Robert Asprin, |
(Meisha Merlin, 2001;
After seven or so years on hiatus, Robert Asprin returns to the world of Skeeve and Aahz in Myth-ion Improbable. And while it takes a few pages for the book to hit its stride and get the old feel right, once it does it keeps it 'til the end.
I still have some doubts about placing a new story between Myth Directions and Hit or Myth, two books in the series that were written some time ago, but when I read the new novel, those doubts slipped away.
It was hardest to get used to Skeeve, who seems different, more mature, than I remember him from the last time around. Still, the changes remain true to his character; Aahz is still the gruff mentor he has always been, and it's still a treat to watch the give and take between him and Skeeve.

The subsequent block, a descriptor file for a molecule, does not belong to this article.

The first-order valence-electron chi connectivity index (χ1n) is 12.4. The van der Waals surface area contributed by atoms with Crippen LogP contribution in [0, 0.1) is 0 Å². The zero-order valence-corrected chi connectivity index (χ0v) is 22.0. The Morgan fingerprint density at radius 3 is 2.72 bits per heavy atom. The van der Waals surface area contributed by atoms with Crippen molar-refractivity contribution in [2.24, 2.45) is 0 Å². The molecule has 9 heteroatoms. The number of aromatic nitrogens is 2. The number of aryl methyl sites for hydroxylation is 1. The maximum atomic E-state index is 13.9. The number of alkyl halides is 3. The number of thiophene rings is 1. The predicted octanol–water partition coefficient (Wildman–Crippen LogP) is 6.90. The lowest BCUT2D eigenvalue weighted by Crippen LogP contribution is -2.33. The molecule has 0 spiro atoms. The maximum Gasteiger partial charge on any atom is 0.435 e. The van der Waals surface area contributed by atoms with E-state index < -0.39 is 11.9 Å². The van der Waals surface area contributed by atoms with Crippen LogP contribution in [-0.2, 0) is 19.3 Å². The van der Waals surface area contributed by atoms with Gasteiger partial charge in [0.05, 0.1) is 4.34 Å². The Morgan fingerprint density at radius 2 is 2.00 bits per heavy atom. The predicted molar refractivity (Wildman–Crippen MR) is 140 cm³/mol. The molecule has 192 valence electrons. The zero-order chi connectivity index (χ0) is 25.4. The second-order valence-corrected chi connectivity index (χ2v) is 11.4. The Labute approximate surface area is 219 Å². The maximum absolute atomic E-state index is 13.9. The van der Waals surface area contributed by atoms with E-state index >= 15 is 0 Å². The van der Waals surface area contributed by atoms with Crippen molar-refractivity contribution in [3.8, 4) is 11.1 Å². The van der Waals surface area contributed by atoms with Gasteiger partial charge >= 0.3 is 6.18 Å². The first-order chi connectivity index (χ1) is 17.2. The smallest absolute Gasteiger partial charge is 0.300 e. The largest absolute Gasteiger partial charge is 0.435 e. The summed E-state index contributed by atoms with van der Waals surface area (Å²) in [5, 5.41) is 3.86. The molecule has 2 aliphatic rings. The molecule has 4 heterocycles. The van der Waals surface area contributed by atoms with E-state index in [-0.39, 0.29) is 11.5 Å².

But as much as I enjoy the relationship between the two it is the plot and the small details that make the story work. Whether it be in the repeat dealings with a shifter to get help with a map or the full impact of having a world ruled by vampires who spend their days as -- no, I shouldn't spoil that surprise. In any event, it is some of those small details that make a quest for a golden cow take several unexpected twists and turns.
Myth-ion Improbable is an enjoyable romp that keeps revealing new things as you go along. Robert Asprin has done a wonderful job of reminding me why I enjoyed the earlier myth-adventures of Skeeve and Aahz.
[ by Paul de Bruijn ]